According to a latest research performed by Northwestern Medicine researchers, a toxin produced by Vibrio vulnificus, a water and food borne bacteria that can lead to quickly lethal infections in individuals with liver disease, has possibilities to prevent the development of tumors.
Northwestern University professor in microbiology-immunology kerla Satchell and her team shown in a paper in Nature Communications, that a multifunctional-autoprocessing repeats-in-toxin (MARTX) protein from Vibrio vulnificus can restrict tumor cell development by decreasing the Ras protein. Ras is core to cell division and surviving, and mutations in the gene that codes for protein Ras are a frequent cause of human malignancies.
Ras is essential for cell growth in cancer, so the toxin could most likely be developed as a therapy for various types of tumors. It has been identified that Ras has a role in cancer growth and focusing on Ras has been one of the toughest challenges of cancer investigation and drug discovery.
Ras also performs a function in finding pathogens and initiating an immune reaction. The bacterium makes use of the MARTX toxin protein to inactivate Ras, escalating its own virulence and enabling it to spread all over the host.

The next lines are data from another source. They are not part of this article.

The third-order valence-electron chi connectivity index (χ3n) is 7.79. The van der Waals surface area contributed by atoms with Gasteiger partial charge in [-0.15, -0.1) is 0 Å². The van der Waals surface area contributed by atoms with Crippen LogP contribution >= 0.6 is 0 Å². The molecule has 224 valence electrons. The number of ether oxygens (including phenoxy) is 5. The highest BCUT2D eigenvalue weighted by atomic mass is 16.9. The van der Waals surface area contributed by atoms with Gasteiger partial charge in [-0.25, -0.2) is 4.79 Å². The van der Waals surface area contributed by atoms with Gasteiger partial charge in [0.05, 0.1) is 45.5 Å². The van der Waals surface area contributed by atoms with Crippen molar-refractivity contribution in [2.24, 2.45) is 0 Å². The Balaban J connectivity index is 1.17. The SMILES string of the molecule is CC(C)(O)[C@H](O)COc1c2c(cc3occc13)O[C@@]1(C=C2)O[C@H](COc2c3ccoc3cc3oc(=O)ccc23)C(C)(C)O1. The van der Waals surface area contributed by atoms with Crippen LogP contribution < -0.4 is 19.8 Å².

They applied cell biological, genetic and biochemical methods to demonstrate how a toxin particular part, an effector domain called DUF5Vv, focuses and cleaves Ras. Satchell’s team also disclosed the capability of this domain to cut both normal and mutant types of Ras generally identified in cancers.
Satchell concluded by saying:
What is interesting about this study is the capability of the toxin to cut Ras, instead of modifies it, which is a new mechanism for inactivating Ras.
The researchers plan to keep on studying the mechanisms and biochemistry of the MARTX toxin specificity to the Ras protein.